UKC

New Totem Cams: Black and Orange Review

In 2015 Rob Greenwood reviewed the Totem Cams. It was a glowing review as the Totems really are an impressive bit of kit which perform excellently whilst providing something distinctly different to the current homogenous line-up of the mainstream cams - better than a conventional cam both in terms of increased holding power and decreased head width. Two new sizes have now been added to the roster, at opposite ends of the scale: Black (very small) and Orange (very big). This review focuses on these two new sizes and how they fit in to the Totem range.

N.B for general comments on the Totem cams plus the technical info on their holding power please refer to Rob's review:

The Black Totem

The Black Totem (size 0.5), with all the ominous connotations that its name conjures up is exactly that: a secret weapon. This little beauty is small enough to fit in some tiny placements but at the same time has the same build as the larger Totem cam sizes. As a result you know you're getting all of the lovely holding power and flexibility which may be sacrificed when using a dedicated micro cam.

The Black Totem: what else would fit so well in that placement!?  © UKC Gear
The Black Totem: what else would fit so well in that placement!?
© UKC Gear

The Black Totem has a range of 11.7-18.9mm, a strength of 6 KN and weighs just 69g. It feels smaller, and fits into placements that are significantly smaller, than the Blue Totem (the next size up). Like the rest of the Totems it has a very narrow head width - narrower in fact than many micro cams. Its size makes it a brilliant option for protecting climbing with cracks so thin or so narrow that they wouldn't take a larger cam, or using it to back up other more regular pieces of gear: an 'oh sh!t' piece of gear to put it politely.

I can personally attest to the brilliance of the Black Totem: halfway up Darkinbad the Brightdayler, still drying out after a rain shower and run out on some small crimps I'm gawping like a fish out of water. Everything would be much nicer with a solid piece of gear but there's just nothing available. After a few minutes of up and downing I look down to my waist and spot it: the perfect Black Totem placement. Nothing else would have fitted, and with renewed confidence I could press on...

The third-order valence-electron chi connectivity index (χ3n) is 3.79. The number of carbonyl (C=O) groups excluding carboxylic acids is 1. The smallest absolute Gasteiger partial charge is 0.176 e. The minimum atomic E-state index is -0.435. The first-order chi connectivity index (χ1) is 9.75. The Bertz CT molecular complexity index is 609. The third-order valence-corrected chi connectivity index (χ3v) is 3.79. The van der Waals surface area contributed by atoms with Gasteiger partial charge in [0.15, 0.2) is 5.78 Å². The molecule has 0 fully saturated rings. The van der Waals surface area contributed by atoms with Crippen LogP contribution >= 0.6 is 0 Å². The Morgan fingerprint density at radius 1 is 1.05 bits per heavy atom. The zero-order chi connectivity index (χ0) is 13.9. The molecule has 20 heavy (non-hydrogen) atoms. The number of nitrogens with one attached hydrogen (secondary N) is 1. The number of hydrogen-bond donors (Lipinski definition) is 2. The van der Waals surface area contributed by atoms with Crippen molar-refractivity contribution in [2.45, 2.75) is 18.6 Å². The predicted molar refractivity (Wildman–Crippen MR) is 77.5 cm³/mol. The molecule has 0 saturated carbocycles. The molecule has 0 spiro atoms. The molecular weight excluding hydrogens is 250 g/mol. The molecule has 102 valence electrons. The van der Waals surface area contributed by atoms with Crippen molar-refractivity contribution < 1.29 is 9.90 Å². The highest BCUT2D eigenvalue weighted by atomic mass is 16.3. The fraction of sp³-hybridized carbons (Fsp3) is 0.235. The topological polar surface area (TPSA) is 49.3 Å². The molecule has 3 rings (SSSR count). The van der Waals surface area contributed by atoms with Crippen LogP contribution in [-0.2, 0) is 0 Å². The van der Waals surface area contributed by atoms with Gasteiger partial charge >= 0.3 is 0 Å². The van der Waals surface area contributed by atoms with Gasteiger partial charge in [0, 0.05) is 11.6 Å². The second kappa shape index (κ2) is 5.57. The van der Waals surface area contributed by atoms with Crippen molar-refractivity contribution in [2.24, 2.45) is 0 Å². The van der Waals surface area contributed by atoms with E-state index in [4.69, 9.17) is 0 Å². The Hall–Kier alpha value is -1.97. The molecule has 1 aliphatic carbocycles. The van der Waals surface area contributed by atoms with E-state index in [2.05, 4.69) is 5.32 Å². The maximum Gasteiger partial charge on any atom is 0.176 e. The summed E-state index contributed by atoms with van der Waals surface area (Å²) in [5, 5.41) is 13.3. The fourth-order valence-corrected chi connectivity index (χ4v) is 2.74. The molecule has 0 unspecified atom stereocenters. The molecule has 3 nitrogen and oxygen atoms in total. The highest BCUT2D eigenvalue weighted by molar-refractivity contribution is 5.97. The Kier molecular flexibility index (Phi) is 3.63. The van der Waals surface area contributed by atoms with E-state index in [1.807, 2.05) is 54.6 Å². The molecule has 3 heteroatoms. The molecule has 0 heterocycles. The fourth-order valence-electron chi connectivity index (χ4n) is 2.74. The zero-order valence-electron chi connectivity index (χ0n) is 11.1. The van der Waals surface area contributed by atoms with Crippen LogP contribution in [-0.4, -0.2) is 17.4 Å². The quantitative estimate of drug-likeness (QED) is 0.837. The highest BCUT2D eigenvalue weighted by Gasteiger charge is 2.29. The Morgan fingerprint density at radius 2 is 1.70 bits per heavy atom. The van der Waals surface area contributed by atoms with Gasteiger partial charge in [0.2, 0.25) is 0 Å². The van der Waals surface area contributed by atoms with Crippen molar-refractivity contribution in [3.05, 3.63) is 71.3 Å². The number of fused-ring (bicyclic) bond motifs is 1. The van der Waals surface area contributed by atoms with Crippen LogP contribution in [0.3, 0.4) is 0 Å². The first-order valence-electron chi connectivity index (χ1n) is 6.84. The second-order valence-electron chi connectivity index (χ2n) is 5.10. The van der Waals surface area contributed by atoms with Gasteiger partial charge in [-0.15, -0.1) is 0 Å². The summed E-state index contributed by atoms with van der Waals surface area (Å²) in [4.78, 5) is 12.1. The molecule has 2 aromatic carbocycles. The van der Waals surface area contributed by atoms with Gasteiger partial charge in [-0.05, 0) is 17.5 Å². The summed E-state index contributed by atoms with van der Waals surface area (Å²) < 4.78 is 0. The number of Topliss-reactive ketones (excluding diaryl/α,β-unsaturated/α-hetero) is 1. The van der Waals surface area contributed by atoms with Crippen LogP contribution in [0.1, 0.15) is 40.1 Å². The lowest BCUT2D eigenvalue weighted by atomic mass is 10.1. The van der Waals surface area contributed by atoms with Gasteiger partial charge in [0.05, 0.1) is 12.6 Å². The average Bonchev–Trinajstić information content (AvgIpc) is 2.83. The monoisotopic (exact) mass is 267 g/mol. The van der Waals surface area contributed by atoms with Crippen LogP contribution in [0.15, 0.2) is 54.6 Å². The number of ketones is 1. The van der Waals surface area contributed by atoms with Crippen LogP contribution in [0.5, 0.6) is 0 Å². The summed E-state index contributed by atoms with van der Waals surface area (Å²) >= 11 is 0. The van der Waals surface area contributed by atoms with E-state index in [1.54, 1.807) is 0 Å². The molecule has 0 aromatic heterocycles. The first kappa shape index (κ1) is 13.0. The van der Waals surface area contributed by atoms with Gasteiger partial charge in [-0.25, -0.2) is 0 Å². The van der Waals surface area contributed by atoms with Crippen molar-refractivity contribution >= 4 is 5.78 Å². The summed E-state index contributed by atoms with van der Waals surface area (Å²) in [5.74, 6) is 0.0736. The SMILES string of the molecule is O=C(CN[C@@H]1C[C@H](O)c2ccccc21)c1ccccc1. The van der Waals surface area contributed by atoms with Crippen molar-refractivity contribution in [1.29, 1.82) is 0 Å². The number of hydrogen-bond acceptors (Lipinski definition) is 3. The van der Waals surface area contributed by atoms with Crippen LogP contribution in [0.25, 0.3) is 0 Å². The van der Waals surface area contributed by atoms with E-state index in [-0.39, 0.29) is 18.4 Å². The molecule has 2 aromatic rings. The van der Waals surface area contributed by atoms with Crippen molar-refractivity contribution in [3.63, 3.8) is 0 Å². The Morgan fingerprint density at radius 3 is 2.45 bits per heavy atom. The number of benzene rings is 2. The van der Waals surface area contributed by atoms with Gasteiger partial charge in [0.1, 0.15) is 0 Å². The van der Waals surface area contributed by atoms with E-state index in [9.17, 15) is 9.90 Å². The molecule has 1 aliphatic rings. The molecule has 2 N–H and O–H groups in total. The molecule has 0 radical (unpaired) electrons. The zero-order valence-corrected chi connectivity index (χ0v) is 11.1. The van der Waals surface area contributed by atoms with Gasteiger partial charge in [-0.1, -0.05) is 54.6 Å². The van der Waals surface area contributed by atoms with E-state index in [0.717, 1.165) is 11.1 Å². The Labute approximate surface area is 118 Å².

The Black Totem is small and light enough that every climber can make use of one on their rack. Whether you're climbing VS or E9 it's always handy to have a small piece of kit which you can rely on to fit in quirky placements: the secret weapon.

The Orange Totem

The Orange Totem (size 1.8) supplements the range by adding a size equivalent to the gold Dragon and Camalot cams. This size is definitely one my favourite and most used cam sizes so it's good to have the option to use a Totem cam of this size in placements where the Totems outperform conventional cams (like slippery limestone breaks).

A solid Orange Totem  © UKC Gear
A solid Orange Totem
© UKC Gear

Orange has a range of 39.7-64.2mm, a strength of 13 kN and weighs just 144 grams. These stats are fairly similar to those of its more conventional counterparts but its headwith is significantly narrower, giving more placement options. There are a couple of issues with the Orange Totem, however. As the lobes of the Orange Totem are larger than those of the other Totems it has a heavier head and in conjunction with the lack of a stem this can sometimes lead to a wobbly cam (and by extension a wobbly climber) when you're placing it. The weight of the head makes the extremely flexible non-conventional stem bend slightly when you're pulling the lobes of the cam and this can be annoying when you're trying to place the cam with an extended arm; imagine trying to touch a point on a wall with a stick but every time you get close the stick flops down at the last minute.

In addition the independently moving lobes of the Totem Cams, which are usually a blessing, can be a bit of a curse with the Orange Totem. Often one lobe becomes out of alignment with the others, making the cam tricky to place. Once the Orange Totem is in its placement it sticks there as beautifully as the rest of the range and the non-conventional stem is as amazingly flexible. However, because its bendy nature makes it a bit trickier to place - particularly annoying when pumped - I have found myself racking a more conventional, stiffer cam on most rock types... unless I know that I need the extra holding power of the Orange Totem.

A slightly wobbly Orange Totem  © UKC Gear
A slightly wobbly Orange Totem
© UKC Gear

Limestone: where the Totem cams excel  © UKC Gear
Limestone: where the Totem cams excel
© UKC Gear

General Observations

Whilst Rob has done an excellent job of assessing the qualities of the Totem Cam range in his review I thought I'd add a few more comments here as an avid user of the Totems over the last four years.

Totem Cams are brilliant due to a number of innovations but the main two for me are their increased holding power and their reduced head width. The increased holding power makes them much more likely to hold in a placement which lacks friction - Peak and Clwyd limestone spring to mind - and as such will always take priority on my rack over a conventional cam for those rock types. The narrow head width means they'll fit a lot more placements as they can fit into narrower cracks and pockets (features which often occur on the aforementioned limestone). Since I've had Totem cams there have been many placements which a conventional cam just wouldn't have fitted, or at least wouldn't have fit so securely.